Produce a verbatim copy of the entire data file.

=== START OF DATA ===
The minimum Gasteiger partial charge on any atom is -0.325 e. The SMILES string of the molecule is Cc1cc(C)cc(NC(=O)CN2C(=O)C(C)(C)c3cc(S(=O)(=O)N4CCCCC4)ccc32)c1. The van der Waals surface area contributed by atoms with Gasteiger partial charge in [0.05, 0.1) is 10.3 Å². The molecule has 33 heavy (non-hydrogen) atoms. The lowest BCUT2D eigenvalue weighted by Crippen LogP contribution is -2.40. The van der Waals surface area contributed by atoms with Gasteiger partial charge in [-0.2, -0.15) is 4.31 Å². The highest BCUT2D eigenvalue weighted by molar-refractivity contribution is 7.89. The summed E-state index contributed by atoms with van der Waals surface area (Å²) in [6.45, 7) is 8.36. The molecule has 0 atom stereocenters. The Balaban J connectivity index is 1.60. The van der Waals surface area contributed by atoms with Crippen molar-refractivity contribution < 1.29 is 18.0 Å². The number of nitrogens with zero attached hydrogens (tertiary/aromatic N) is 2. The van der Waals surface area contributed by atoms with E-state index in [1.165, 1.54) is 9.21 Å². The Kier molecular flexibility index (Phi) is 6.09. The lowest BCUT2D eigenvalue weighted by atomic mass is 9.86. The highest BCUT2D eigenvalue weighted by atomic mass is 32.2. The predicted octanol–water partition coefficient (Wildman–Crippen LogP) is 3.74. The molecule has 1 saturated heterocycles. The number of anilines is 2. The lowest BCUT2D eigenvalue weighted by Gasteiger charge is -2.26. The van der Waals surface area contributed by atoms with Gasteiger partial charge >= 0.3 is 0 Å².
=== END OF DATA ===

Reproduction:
The minimum Gasteiger partial charge on any atom is -0.325 e. The SMILES string of the molecule is Cc1cc(C)cc(NC(=O)CN2C(=O)C(C)(C)c3cc(S(=O)(=O)N4CCCCC4)ccc32)c1. The van der Waals surface area contributed by atoms with Gasteiger partial charge in [0.05, 0.1) is 10.3 Å². The molecule has 33 heavy (non-hydrogen) atoms. The lowest BCUT2D eigenvalue weighted by Crippen LogP contribution is -2.40. The van der Waals surface area contributed by atoms with Gasteiger partial charge in [-0.2, -0.15) is 4.31 Å². The highest BCUT2D eigenvalue weighted by molar-refractivity contribution is 7.89. The summed E-state index contributed by atoms with van der Waals surface area (Å²) in [6.45, 7) is 8.36. The molecule has 0 atom stereocenters. The Balaban J connectivity index is 1.60. The van der Waals surface area contributed by atoms with Crippen molar-refractivity contribution < 1.29 is 18.0 Å². The number of nitrogens with zero attached hydrogens (tertiary/aromatic N) is 2. The van der Waals surface area contributed by atoms with E-state index in [1.165, 1.54) is 9.21 Å². The Kier molecular flexibility index (Phi) is 6.09. The lowest BCUT2D eigenvalue weighted by atomic mass is 9.86. The highest BCUT2D eigenvalue weighted by atomic mass is 32.2. The predicted octanol–water partition coefficient (Wildman–Crippen LogP) is 3.74. The molecule has 1 saturated heterocycles. The number of anilines is 2. The lowest BCUT2D eigenvalue weighted by Gasteiger charge is -2.26. The van der Waals surface area contributed by atoms with Gasteiger partial charge >= 0.3 is 0 Å².